Corporate Curls: The Struggle To Wear My Natural Hair As a TV Reporter
For as long as I can remember, I’ve wanted to be a general assignment reporter for a television station, and if you’ve watched any of the hard news shows, there is a trend that you probably see. Whether the women are African-American, Caucasian, Asian, or Hispanic, their hair is generally straight, and up until three years ago, so was mine.
The decision to go natural was one I came to on my own after expressing an interest once my mother had undergone chemotherapy for breast cancer. When her hair grew out, due to the treatment, my mother’s curl pattern changed, which lead me to believe that my curls would look similar to hers. I quickly learned, however, that our hair was nothing alike. While hers was soft and smooth, my curls were more apt to the consistency of cotton balls fluffed on top of my head. However, I fell in love with them. But while I adored them, people in the journalism industry doubted that I would be able to get an on-air position with my hair in an afro.
If you look around at some of the more “contemporary” television shows, you will see an array of hairstyles and looks: crazy curls, some interesting colors, and even piercings depending upon the network, but if you stick strictly to the big networks, you only see the more personal style and fun side of reporters on shows that air during the early morning hours or around noon. However, my goal was and had always been to be on the evening news.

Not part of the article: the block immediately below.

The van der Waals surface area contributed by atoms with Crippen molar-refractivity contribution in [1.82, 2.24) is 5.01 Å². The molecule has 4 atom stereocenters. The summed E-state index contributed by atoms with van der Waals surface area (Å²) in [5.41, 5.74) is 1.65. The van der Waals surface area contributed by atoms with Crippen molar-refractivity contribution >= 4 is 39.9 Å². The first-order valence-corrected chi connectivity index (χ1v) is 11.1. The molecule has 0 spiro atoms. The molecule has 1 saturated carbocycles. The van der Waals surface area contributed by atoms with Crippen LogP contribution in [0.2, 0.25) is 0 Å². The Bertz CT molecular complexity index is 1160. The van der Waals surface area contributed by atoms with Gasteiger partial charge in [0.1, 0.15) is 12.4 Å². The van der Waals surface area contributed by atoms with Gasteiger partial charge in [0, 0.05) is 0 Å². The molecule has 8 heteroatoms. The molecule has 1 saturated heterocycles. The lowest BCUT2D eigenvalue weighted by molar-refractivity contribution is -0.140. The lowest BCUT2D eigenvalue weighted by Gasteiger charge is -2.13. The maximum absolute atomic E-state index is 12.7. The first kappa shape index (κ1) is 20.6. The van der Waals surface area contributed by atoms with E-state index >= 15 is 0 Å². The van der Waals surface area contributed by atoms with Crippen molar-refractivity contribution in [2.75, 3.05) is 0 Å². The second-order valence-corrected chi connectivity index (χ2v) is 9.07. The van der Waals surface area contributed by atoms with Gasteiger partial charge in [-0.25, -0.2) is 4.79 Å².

When I got to my final year in college, I began sending out applications and DVDs that had a compilation of my work, and soon after that, I landed an interview that would prove right one of the assumptions everyone made about my career: that natural hair and news don’t mix.
During the interview my hair was straightened, but since I knew that the area was humid, I knew my best bet at keeping it in this style was to sacrifice my curls to a relaxer. The woman interviewing me was very clear on her perspective: “I love your curls…but if you’re going to work here, you will have to have your hair straight…you know, for the conservative area that we work in.” And that was it. She set the standard that I would run into for nine months as I searched for a job working in television.
While the doors of opportunity weren’t shut solely because of my curly coif, I couldn’t help but wonder if my job search would be easier had I made a new video with my hair straightened consistently. While things could have been easier, I decided to stick with my curls. Of course, there’s a happy ending to this story, and clearly sticking to my guns paid off because I have a job reporting at the top station in my area now.
Working in an industry that has a large focus on outward appearance can be difficult when your hairstyle can be seen as unprofessional or even intimidating to others. While I know that it has limited me in some regards, I can’t say that I regret my decision. It has opened my eyes to the ways in which people are ignorant to the world around them, but I have yet to receive a negative comment from a viewer in the conservative area that I work in, nor have I had any comments from coworkers or my boss that hint towards preferring my hair straightened. So I wear my afro proudly to work and on television for all in my area to see.
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